1141 Brighton Beach Ave.
Review by guest eater Ja
Take the B or Q train down to Brighton Beach and then walk a few blocks and you will see this restaurant. It is definitely a gem in the midst of Central Asian/Russian community of Brighton Beach. It has bright colors and neon lights and inside the decoration is somewhat old fashioned with TV playing Uyghur or Central Asian music videos. Around the restaurant you can see decorations and items that represent the Uyghur culture. Usually there are a lot of people from the community that just hang out there or sit there. Look out for my friend Shu Roh- he is one of the waiters who is Uyghur by ethnicity.
Samsa (pronounced Sam-Sa).
It is a type of Uyghur pastry that is shaped in a triangle. The inside contains minced lamb meat that is seasoned with pepper, oil and onions. The key to the tasty Samsa is that the lamb meat has to contain some kind of little fat chunks so when you bake the Samsa- the fat oozes oil and makes the inside taste even better. The outside is a slightly thick layer of bread that is soft when crushed in your mouth. Overall, this is definitely something you have to order when you get to this restaurant. The size of the Samsa is the size of your hand- a great appetizer to start off with. A good suggestion is that if you like the Samsa a lot, buy some home and freeze it. They are not expensive at all (around 2.5 or 3 dollars). Re-ovened Samsas are very tasty too.
Geiro Lagman. (pronounced Gee-Ro Lag-Man)
Lagman is actually the Uyghur for the Chinese expression of noodles (La-mien) and Japanese expression of noodles (Ra-men). There is the soupy Lagman and the non-soupy Lagman- so be careful when you order. The Geiro Lagman is the NON-soup Lagman that Uyghurs love (even though they also love soupy lagman- this one is definitely more common and popular). The Lagman is basically hand-made noodles in special tomato based lamb sauce. This tomato based lamb sauce is consisted of the lamb chunks, celery, red/green peppers, tomatoes, onions, scallions and other spices and veggies.
The restaurant usually pronounces it the last 2 names, but in Uyghur culture, it should be called the Pola. If you have ever ate Afghani food, then it is very similar to one of their rice dishes. This is one of my favorite dishes. Usually you eat this at Uyghur weddings- so it is definitely a royal dish! The dish is basically rice that is cooked in a lot of oil (hence the yummy flavor) and is cooked along with carrots, radish, raisons- not only that, you also have big chunks of lamb meat (the pola lamb meat is SOOO good) along with the rice dish…very very flavorful.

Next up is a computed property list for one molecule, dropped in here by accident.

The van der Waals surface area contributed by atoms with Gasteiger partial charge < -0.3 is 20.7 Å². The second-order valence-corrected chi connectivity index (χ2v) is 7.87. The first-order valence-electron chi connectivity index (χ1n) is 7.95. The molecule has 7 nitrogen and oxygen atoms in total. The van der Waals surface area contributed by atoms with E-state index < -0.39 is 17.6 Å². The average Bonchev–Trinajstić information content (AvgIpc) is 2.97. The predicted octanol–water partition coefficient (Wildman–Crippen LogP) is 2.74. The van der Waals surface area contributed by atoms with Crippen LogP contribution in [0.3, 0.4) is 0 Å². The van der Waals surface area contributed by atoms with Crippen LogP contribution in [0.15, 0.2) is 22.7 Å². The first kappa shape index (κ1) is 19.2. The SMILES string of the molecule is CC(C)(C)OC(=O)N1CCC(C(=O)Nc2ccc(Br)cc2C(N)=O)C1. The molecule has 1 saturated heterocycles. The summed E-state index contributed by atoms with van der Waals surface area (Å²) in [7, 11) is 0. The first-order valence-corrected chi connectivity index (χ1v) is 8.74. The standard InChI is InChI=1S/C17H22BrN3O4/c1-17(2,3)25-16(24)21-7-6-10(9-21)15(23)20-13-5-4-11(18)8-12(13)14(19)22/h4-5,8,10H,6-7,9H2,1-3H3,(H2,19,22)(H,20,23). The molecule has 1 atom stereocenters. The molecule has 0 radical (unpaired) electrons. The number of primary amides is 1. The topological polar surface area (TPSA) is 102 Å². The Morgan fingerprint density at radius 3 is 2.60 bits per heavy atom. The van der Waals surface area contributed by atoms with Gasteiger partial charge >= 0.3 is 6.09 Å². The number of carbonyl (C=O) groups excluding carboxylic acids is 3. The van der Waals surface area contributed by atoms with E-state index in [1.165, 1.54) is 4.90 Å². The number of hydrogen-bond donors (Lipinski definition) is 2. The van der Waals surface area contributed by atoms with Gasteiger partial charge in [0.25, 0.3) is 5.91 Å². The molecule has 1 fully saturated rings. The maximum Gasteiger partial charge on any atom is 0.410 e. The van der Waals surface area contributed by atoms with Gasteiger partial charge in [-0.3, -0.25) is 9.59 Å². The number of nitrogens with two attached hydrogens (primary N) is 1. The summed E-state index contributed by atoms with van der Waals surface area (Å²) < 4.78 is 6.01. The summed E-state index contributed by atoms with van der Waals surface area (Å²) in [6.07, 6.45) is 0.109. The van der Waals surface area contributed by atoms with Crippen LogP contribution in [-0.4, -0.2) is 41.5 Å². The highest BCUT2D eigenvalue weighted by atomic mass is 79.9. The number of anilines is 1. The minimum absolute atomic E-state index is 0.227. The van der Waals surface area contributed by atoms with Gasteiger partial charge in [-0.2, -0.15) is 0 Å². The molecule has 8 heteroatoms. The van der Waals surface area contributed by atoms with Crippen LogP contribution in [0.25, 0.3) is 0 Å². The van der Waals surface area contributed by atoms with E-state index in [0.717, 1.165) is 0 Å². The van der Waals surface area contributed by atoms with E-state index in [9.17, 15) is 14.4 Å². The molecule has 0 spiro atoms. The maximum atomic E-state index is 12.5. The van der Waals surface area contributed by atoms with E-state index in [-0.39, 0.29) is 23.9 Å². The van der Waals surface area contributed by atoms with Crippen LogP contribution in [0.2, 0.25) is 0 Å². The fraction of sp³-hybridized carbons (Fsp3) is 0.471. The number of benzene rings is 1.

You cannot come to this restaurant or any Central Asian or Uyghur restaurant without ordering some lamb kebab. Sorry for those who are vegetarians- I don’t think Uyghur culture believes in vegetarianism. Uyghurs don’t call the meat kebab but call them “kewap”. There are many types of kebabs- but by immersing yourself in the culture- you should definitely order lamb. Uyghurs love lamb. There are lamb kebab and also lamb ribs…which is also very yummy. They basically charcoal the kebab with seasoning and then they bring it out with freshly cut onions and some spicy sauce that you can dip it in. So yummyyyy.
Desert- I don’t remember the name of this…
So, this restaurant does not have the usual Uyghur desert. Uyghurs usually eat ice cream, sarang dough (a sweet yogart drink with ice chunks), or kawass (fermented apricot juice) or delicious fresh fruit (water melon, sweet melon, peaches, grapes) for desert. This item that the restaurant have kind of tastes like Sha-Chi-Ma (which is a type of Chinese desert which you fry dough and pour honey and sugar on it). Its good- if you want to end your meal with something sweet- but definitely not necessary.
Happy eaters J